The defeat of Gaetz’s bill points to bipartisan opposition in the Senate to making major changes in the process and could signal the demise of the issue during this year’s legislative session. Moments after the vote, Gaetz said supporters of revamping certificates of need could try to add the issue to another health-care bill, though it was not clear how that might happen.
“I haven’t got a plan yet,” he said.
The vote also showed the lobbying clout of the hospital, nursing-home and hospice industries in Tallahassee, with groups such as the Florida Health Care Association and the Safety Net Hospital Alliance of Florida opposing the bill.
SOURCE: Palm Beach Post
Drug companies would be required to give the state government proprietary information about research, marketing and manufacturing costs under a proposal included in Gov. Andrew Cuomo’s budget.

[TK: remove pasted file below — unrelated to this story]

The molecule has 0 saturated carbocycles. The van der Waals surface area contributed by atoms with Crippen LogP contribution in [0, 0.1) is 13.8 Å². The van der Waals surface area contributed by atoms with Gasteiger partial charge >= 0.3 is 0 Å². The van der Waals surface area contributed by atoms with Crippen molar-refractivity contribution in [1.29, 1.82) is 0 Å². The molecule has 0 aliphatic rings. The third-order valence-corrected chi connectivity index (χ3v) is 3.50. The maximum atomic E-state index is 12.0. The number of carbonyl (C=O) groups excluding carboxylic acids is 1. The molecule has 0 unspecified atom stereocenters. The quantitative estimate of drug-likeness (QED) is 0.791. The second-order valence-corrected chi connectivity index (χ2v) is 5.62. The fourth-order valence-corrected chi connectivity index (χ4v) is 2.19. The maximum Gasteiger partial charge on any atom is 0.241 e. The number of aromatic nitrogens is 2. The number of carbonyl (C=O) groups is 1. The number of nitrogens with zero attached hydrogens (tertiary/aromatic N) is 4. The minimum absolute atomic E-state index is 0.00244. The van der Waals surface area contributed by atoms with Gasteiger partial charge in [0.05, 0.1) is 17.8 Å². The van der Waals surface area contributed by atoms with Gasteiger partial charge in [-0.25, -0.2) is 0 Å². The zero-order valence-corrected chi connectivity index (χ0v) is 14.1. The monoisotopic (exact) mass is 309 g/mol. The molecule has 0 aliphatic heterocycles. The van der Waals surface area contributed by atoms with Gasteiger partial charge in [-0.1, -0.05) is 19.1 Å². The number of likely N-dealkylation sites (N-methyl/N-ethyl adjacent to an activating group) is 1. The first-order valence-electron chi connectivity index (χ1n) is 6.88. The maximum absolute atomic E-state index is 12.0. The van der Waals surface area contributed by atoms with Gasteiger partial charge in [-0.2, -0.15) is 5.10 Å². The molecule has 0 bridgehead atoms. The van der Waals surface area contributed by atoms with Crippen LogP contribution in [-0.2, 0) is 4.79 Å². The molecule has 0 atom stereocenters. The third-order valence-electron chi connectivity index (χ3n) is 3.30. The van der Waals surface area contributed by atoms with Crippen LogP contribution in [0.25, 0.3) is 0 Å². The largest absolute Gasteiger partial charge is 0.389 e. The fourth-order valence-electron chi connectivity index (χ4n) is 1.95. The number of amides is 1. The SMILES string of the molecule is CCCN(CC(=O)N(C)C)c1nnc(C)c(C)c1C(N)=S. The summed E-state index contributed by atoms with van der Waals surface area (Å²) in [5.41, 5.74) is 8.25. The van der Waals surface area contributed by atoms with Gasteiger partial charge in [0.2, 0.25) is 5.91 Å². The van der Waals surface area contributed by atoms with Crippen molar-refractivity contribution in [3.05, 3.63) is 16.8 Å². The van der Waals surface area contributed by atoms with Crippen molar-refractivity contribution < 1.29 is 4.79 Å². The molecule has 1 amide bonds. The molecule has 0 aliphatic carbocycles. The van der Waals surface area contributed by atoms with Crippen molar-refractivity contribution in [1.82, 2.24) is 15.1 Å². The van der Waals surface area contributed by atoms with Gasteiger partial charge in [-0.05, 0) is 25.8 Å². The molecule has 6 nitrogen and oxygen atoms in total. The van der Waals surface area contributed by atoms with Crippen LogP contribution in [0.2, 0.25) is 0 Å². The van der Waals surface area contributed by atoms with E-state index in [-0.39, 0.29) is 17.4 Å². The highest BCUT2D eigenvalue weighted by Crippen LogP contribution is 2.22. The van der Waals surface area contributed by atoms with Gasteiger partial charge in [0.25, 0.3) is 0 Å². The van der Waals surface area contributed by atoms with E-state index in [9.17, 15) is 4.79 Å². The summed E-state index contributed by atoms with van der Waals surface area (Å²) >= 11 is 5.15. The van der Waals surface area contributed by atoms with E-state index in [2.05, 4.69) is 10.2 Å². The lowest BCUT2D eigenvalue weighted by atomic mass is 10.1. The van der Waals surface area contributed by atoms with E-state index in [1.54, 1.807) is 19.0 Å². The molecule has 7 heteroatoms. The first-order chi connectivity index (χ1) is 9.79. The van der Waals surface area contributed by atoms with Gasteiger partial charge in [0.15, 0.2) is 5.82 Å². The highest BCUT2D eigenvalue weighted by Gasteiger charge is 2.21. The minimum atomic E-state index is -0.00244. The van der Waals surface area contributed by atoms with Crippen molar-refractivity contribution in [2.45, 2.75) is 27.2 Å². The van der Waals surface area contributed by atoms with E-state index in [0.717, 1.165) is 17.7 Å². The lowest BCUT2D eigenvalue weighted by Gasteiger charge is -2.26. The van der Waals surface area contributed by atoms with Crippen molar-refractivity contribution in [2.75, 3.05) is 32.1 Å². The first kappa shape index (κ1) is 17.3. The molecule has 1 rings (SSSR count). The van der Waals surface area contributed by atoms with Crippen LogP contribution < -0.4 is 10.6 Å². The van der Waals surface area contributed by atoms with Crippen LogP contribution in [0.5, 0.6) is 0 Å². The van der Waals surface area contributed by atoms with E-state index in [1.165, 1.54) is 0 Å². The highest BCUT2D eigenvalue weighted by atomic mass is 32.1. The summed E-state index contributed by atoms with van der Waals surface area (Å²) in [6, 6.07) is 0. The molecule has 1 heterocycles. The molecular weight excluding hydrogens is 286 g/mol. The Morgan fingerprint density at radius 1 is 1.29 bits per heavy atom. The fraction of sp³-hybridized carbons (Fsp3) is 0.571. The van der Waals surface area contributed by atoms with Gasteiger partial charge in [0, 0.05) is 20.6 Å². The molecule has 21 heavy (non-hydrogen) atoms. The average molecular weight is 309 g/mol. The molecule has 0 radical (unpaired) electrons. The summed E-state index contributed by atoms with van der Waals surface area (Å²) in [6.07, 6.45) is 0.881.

The measure, aimed at reducing pharmacy costs in the state’s Medicaid program, could set a dangerous precedent for price controls, according to the state’s largest business lobbying group. And while it might help lower costs for government health care programs, it would raise costs for private insurers and employers, one Albany health insurance CEO said.
“It’s another cost shift,” CDPHP CEO Dr. John Bennett said of the governor’s plan. “That transparency has to be to the market, not just the governor’s office. My fear is that if the government beats up the pharmaceutical industry to get lower pricing, where do you think they’re going to make up the difference? … This isn’t helping the commercial payers.” …
Cuomo’s proposal would allow the Department of Health to identify critical drugs. The department could then require manufacturers to turn over information about the production costs, research costs, marketing activities, the price charged outside of the country, the profit margin on the drug and other information.